Obesity & Overweight

1. What is obesity?

Obesity is  a condition where there is excess fat in your body. Obesity is associated with many other problems like high blood pressure (hypertension), diabetes, heart disease, osteoarthritis, sleep apnea, etc.

2. How do I know if I am obese or just overweight?

There is a classification sysytem developed by the World Health Organisation (WHO ). It states that, to have a healthy weight for your body size your BMI should fall between 18.5 and 24.9 on the BMI scale. If your BMI is between 25 and 29.9 you are overweight.  A BMI between 30 and 39.9 classifies you as obese, which also qualifies you for treatment. People who have a BMI of 40 fall into the ‘morbidly obese’ weight bracket and should strongly consider treatment.

3. What is my body mass index (BMI)?

BMI is a way medical professionals check if you are at a healthy weight for your height.

BMI = Weight in kilograms divided by (height in meter)2

for example if your weight is 65kg and height is 165 cm = 1.65 m, your BMI will be 65/1.65x 1.65 = 23.8, which comes in the ideal range.

4. Is obesity hereditary?

Obesity often runs in families, which suggests there is a genetic link. Parents also pass on common dietary habits to their children and may share a similar attitude towards physical exercise and lifestyle habits. However, there is no certainty that these factors must result in obesity; they may contribute, but do not make obesity a certainty.

5. What other factors contribute to the development of obesity?

A main cause of obesity is a poor diet coupled with a lack of exercise. As most of us do not have physical occupations, it becomes harder to get enough exercise during our daily routine. Consuming large portions of fatty foods, sweet foods and sugary drinks (high in calories and low in nutrients) consumed on a frequent basis leads rapid weight gain. Other possible causes can be due to stress or insomnia; the use of antidepressants and steroids; and hormone problems, such as polycystic ovarian syndrome or Cushing’s syndrome.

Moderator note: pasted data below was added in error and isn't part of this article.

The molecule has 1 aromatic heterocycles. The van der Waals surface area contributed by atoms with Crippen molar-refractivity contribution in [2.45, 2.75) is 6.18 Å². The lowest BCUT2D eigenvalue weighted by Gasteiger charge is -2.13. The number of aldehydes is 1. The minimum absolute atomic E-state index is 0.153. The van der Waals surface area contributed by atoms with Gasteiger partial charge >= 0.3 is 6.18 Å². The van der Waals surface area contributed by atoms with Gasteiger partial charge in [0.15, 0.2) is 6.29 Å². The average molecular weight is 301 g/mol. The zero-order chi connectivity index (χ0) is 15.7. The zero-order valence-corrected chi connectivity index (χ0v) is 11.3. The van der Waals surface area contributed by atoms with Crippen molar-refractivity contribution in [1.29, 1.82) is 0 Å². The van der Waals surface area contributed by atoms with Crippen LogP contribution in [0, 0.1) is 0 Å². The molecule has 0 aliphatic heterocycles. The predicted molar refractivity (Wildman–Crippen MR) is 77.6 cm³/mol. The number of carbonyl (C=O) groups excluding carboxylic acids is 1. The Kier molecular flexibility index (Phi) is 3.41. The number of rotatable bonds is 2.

6. Does being obese put my health at risk?

Serious health complications can arise if obesity is left untreated. Short-term problems such as breathlessness, difficulty sleeping and aches and pains are most noticeable with intense weight gain. Further long-term problems may include type 2 diabetes, high blood pressure and coronary heart disease. Women who are obese are more likely to have problems during and after pregnancy.

7. How can I prevent obesity from developing?

Arrange an appointment with your doctor as he or she can suggest an appropriate health plan to stick to. This plan may involve following a healthy eating plan, decreasing the size of your meals, more regular exercise, regular monitoring of your weight, and potentially the use of a medical treatment.

8. What methods of treatment are available?

Obesity can be treated by proper diet and exercise. If there is a specific medical condition that is giving rise to obesity that needs to be corrected. Oral medicines are also available for treatment of obesity.  Those with morbid obesity can benefit from bariatric surgery.

9. Is surgery a worthwhile risk?

Weight loss surgery is carried out to restrict the amount of food a person can eat. Common methods include gastric band surgery, gastric bypass, bilopancreatic diversion and sleeve gastrectomy. Procedures can take from 30 minutes to several hours to successfully complete. A private operation performed by a professional surgeon can cost as much as Rs. 1,50,000 or more.

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